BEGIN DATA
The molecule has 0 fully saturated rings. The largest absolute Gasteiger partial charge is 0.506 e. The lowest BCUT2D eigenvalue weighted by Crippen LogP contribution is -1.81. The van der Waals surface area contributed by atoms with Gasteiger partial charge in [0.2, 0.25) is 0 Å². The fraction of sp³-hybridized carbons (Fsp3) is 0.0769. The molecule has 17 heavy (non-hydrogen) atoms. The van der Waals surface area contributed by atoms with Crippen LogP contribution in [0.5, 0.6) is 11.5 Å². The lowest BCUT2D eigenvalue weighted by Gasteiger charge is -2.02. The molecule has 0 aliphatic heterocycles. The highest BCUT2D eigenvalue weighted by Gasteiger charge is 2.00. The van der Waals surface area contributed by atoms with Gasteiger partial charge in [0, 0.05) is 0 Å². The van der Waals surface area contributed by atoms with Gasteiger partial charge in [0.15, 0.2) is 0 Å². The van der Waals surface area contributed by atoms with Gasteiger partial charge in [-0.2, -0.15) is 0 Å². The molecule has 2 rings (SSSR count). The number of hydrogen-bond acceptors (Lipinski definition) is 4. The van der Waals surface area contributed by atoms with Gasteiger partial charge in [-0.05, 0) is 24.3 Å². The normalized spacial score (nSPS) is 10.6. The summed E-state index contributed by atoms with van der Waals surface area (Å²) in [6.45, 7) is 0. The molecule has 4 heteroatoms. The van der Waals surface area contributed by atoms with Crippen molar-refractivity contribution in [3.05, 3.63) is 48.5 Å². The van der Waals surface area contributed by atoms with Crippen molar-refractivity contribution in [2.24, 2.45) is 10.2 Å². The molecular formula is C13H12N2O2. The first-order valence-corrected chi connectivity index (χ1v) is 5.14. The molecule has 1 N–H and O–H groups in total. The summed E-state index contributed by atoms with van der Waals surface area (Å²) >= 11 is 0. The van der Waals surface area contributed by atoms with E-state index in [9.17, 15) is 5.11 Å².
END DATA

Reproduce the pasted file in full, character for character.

The molecule has 0 fully saturated rings. The largest absolute Gasteiger partial charge is 0.506 e. The lowest BCUT2D eigenvalue weighted by Crippen LogP contribution is -1.81. The van der Waals surface area contributed by atoms with Gasteiger partial charge in [0.2, 0.25) is 0 Å². The fraction of sp³-hybridized carbons (Fsp3) is 0.0769. The molecule has 17 heavy (non-hydrogen) atoms. The van der Waals surface area contributed by atoms with Crippen LogP contribution in [0.5, 0.6) is 11.5 Å². The lowest BCUT2D eigenvalue weighted by Gasteiger charge is -2.02. The molecule has 0 aliphatic heterocycles. The highest BCUT2D eigenvalue weighted by Gasteiger charge is 2.00. The van der Waals surface area contributed by atoms with Gasteiger partial charge in [0, 0.05) is 0 Å². The van der Waals surface area contributed by atoms with Gasteiger partial charge in [0.15, 0.2) is 0 Å². The van der Waals surface area contributed by atoms with Gasteiger partial charge in [-0.2, -0.15) is 0 Å². The molecule has 2 rings (SSSR count). The number of hydrogen-bond acceptors (Lipinski definition) is 4. The van der Waals surface area contributed by atoms with Gasteiger partial charge in [-0.05, 0) is 24.3 Å². The normalized spacial score (nSPS) is 10.6. The summed E-state index contributed by atoms with van der Waals surface area (Å²) in [6.45, 7) is 0. The molecule has 4 heteroatoms. The van der Waals surface area contributed by atoms with Crippen molar-refractivity contribution in [3.05, 3.63) is 48.5 Å². The van der Waals surface area contributed by atoms with Crippen molar-refractivity contribution in [2.24, 2.45) is 10.2 Å². The molecular formula is C13H12N2O2. The first-order valence-corrected chi connectivity index (χ1v) is 5.14. The molecule has 1 N–H and O–H groups in total. The summed E-state index contributed by atoms with van der Waals surface area (Å²) >= 11 is 0. The van der Waals surface area contributed by atoms with E-state index in [9.17, 15) is 5.11 Å².